Testing Thoughts & Procedures
For this testing, we’re operating with a 1050MHz fixed clock on both the Fury X (stock) and Vega: FE (downclocked from ~1440-1600 operating clock). The voltage has been controlled to 1250mv for each card, hopefully eliminating a Vcore limitation, with power target set to +50% on each card (eliminating power starving). Fans on the Vega: FE card were set to a somewhat intolerable ~60-65dBA spin-rate to ensure thermal throttling did not blur the results.
There are architectural differences that we cannot control for, though, so keep that in mind; this is not a perfect test, but an interesting exercise. Of note, the small primitives discarder on Vega: FE should come into play when tessellation is heavier, and we might finally see that in action with these tests.
As for memory, we’re clocked at 500MHz on the Fury X (stock) and still keeping 945MHz on Vega: FE. Vega: FE has two stacks of HBM2 versus the Fury X’s four stacks of HBM1, where the Fury X has double the bus width as the Vega: FE card. This leads to fairly close memory bandwidth, but not perfectly equal: We’re at ~484GB/s on the Vega: FE card and ~512GB/s on the Fury X. For now, we’ve decided to allow this variable to exist within testing. There are a few reasons for that: One, this will help us determine if memory bandwidth could potentially be a factor in some gaming results, after which point we or someone else could investigate further; two, software is still developing for Vega, and we have observed some issues when playing around with various OC settings. We’re trying to limit the latter from interfering. Memory also is part of this "IPC" calculation, anyway, so we're leaving it alone.
Downclocking was done with Afterburner, which does not have the same bug as WattMan does.
Test platforms below:
|GN Test Bench 2017||Name||Courtesy Of||Cost|
|Video Card||This is what we're testing||-||-|
|CPU||Intel i7-7700K 4.5GHz locked||GamersNexus||$330|
|Memory||GSkill Trident Z 3200MHz C14||Gskill||-|
|Motherboard||Gigabyte Aorus Gaming 7 Z270X||Gigabyte||$240|
|Power Supply||NZXT 1200W HALE90 V2||NZXT||$300|
|Case||Top Deck Tech Station||GamersNexus||$250|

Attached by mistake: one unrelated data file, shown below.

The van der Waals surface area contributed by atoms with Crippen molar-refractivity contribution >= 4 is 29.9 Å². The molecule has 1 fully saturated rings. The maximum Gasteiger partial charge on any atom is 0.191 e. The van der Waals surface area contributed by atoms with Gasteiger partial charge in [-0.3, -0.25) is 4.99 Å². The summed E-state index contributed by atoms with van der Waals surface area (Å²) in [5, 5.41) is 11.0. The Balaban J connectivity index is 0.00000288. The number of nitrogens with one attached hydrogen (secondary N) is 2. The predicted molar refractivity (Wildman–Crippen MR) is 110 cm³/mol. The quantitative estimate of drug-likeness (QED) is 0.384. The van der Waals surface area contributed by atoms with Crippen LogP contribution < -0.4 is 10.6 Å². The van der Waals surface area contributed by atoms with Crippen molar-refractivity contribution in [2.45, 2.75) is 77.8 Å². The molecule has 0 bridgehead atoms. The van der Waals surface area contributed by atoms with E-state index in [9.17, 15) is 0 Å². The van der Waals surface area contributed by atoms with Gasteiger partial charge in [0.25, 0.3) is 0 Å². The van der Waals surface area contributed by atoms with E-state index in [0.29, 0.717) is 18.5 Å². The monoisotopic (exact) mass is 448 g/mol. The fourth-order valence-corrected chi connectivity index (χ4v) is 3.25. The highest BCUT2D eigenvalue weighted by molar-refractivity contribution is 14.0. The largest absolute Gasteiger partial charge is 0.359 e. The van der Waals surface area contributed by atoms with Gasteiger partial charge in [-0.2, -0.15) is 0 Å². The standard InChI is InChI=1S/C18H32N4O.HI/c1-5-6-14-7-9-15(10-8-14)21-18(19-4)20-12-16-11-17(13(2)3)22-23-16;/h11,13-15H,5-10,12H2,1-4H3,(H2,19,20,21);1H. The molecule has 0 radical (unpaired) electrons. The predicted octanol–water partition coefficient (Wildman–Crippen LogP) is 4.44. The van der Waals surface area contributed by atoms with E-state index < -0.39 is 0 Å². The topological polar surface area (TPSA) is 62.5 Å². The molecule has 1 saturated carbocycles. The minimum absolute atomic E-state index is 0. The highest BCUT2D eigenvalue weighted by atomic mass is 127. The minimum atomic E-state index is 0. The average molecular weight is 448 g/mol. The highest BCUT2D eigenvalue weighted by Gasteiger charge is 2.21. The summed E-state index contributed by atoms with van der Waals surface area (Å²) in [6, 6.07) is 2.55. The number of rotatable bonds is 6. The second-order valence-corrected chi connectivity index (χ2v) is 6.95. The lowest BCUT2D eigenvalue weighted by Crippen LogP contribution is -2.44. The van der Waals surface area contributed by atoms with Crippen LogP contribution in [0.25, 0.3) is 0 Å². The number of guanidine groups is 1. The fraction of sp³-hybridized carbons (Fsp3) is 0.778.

|CPU Cooler||Asetek 570LC||Asetek||-|
BIOS settings include C-states completely disabled with the CPU locked to 4.5GHz at 1.32 vCore. Memory is at XMP1.
We communicated with both AMD and nVidia about the new titles on the bench, and gave each company the opportunity to ‘vote’ for a title they’d like to see us add. We figure this will help even out some of the game biases that exist. AMD doesn’t make a big showing today, but will soon. We are testing:
- Ghost Recon: Wildlands (built-in bench, Very High; recommended by nVidia)
- Sniper Elite 4 (High, Async, Dx12; recommended by AMD)
- For Honor (Extreme, manual bench as built-in is unrealistically abusive)
- Ashes of the Singularity (GPU-focused, High, Dx12)
- DOOM (Vulkan, Ultra, 0xAA, Async)
- 3DMark FireStrike
- 3DMark FireStrike Extreme
- 3DMark FireStrike Ultra
- 3DMark TimeSpy
For measurement tools, we’re using PresentMon for Dx12/Vulkan titles and FRAPS for Dx11 titles. OnPresent is the preferred output for us, which is then fed through our own script to calculate 1% low and 0.1% low metrics (defined here).
Power testing is taken at the wall. One case fan is connected, both SSDs, and the system is otherwise left in the "Game Bench" configuration.
For production testing, we are using an i9-7900X & ASUS X299 Prime Deluxe motherboard with 4x8GB GSkill Trident Z Black memory at 3600MHz with an Enermax Platimax 1350W PSU.
FireStrike Ultra – Fury X vs. Vega: FE “IPC” Test
Let’s start with some synthetics to create a baseline, then move on to gaming benchmarks. We scripted 3DMark to execute 5 times on each configuration, as there’s quite some variance in 3DMark, with the software closed between each run. The results are averaged.
With FireStrike Ultra, the stock Radeon Vega: Frontier Edition card operated a graphics score of 4906 points – that’s our baseline. The R9 Fury X with 1050MHz averaged a graphics score of 3974.7 after several runs, with a range of 21 points across all runs. The Vega: FE card at 1050MHz averaged a graphics score of 3889 points, with a range of 14 points across all runs. The difference is 2.2%, favoring the AMD R9 Fury X. This could be a difference of memory bandwidth, at this point. It is hard to say the exact difference. We are confident, however, that this difference is outside of test variance and error – there is about a 2% advantage on the Fury X under our test conditions. If you’re curious, this scaling would indicate that the stock clocked Vega: Frontier Edition is about 28% faster than the stock clocked Fury X.
In our 2015 review of the Fury X, we noted some interesting, non-linear scaling across lower resolutions. Let’s look at FireStrike’s normal and extreme benchmarks to see how that affects things.
FireStrike Extreme – Fury X vs. Vega: FE Clock for Clock
In FireStrike Extreme, the Fury X again is roughly tied or marginally ahead of the Vega 1050MHz card. The lead held by the Fury X cannot be confidently declared as a consistent advantage test to test; the variance is high enough here that we must call these results “effectively identical.” In our original Fury X review, the card closed the gap on some competitors when getting closer to 4K resolutions – we’re seeing some of that here, where the Fury X held a notable and measurable lead of 2.2% at 4K, but no significant difference at 1440p. Let’s see if that continues at 1080p.